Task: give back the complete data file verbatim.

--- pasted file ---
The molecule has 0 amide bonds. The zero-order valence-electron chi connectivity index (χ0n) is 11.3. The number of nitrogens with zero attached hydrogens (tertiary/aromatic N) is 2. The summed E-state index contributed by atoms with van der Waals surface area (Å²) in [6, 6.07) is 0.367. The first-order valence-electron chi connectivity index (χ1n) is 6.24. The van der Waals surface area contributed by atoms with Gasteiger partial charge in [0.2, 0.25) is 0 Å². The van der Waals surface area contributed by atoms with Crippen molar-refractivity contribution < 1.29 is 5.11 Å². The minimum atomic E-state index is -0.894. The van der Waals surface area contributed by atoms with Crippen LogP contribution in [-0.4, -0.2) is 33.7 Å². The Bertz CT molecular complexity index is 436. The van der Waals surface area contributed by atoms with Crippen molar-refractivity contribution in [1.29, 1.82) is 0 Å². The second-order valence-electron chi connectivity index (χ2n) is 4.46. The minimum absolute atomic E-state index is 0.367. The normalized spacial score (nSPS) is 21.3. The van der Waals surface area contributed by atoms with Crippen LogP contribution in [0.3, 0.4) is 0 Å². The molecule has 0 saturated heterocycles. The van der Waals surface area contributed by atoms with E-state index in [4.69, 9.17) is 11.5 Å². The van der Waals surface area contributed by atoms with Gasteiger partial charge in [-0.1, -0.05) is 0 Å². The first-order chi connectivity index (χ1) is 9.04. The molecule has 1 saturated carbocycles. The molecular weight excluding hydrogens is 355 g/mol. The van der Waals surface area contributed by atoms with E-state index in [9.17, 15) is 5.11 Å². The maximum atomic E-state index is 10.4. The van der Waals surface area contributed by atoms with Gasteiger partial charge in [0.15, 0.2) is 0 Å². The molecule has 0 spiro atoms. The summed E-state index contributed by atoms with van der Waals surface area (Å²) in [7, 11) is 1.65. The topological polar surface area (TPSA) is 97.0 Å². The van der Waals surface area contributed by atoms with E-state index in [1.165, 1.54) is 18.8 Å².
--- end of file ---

The molecule has 0 amide bonds. The zero-order valence-electron chi connectivity index (χ0n) is 11.3. The number of nitrogens with zero attached hydrogens (tertiary/aromatic N) is 2. The summed E-state index contributed by atoms with van der Waals surface area (Å²) in [6, 6.07) is 0.367. The first-order valence-electron chi connectivity index (χ1n) is 6.24. The van der Waals surface area contributed by atoms with Gasteiger partial charge in [0.2, 0.25) is 0 Å². The van der Waals surface area contributed by atoms with Crippen molar-refractivity contribution < 1.29 is 5.11 Å². The minimum atomic E-state index is -0.894. The van der Waals surface area contributed by atoms with Crippen LogP contribution in [-0.4, -0.2) is 33.7 Å². The Bertz CT molecular complexity index is 436. The van der Waals surface area contributed by atoms with Crippen molar-refractivity contribution in [1.29, 1.82) is 0 Å². The second-order valence-electron chi connectivity index (χ2n) is 4.46. The minimum absolute atomic E-state index is 0.367. The normalized spacial score (nSPS) is 21.3. The van der Waals surface area contributed by atoms with Crippen LogP contribution in [0.3, 0.4) is 0 Å². The molecule has 0 saturated heterocycles. The van der Waals surface area contributed by atoms with E-state index in [4.69, 9.17) is 11.5 Å². The van der Waals surface area contributed by atoms with Gasteiger partial charge in [-0.1, -0.05) is 0 Å². The first-order chi connectivity index (χ1) is 9.04. The molecule has 1 saturated carbocycles. The molecular weight excluding hydrogens is 355 g/mol. The van der Waals surface area contributed by atoms with E-state index in [9.17, 15) is 5.11 Å². The maximum atomic E-state index is 10.4. The van der Waals surface area contributed by atoms with Gasteiger partial charge in [0.15, 0.2) is 0 Å². The molecule has 0 spiro atoms. The summed E-state index contributed by atoms with van der Waals surface area (Å²) in [7, 11) is 1.65. The topological polar surface area (TPSA) is 97.0 Å². The van der Waals surface area contributed by atoms with E-state index in [1.165, 1.54) is 18.8 Å².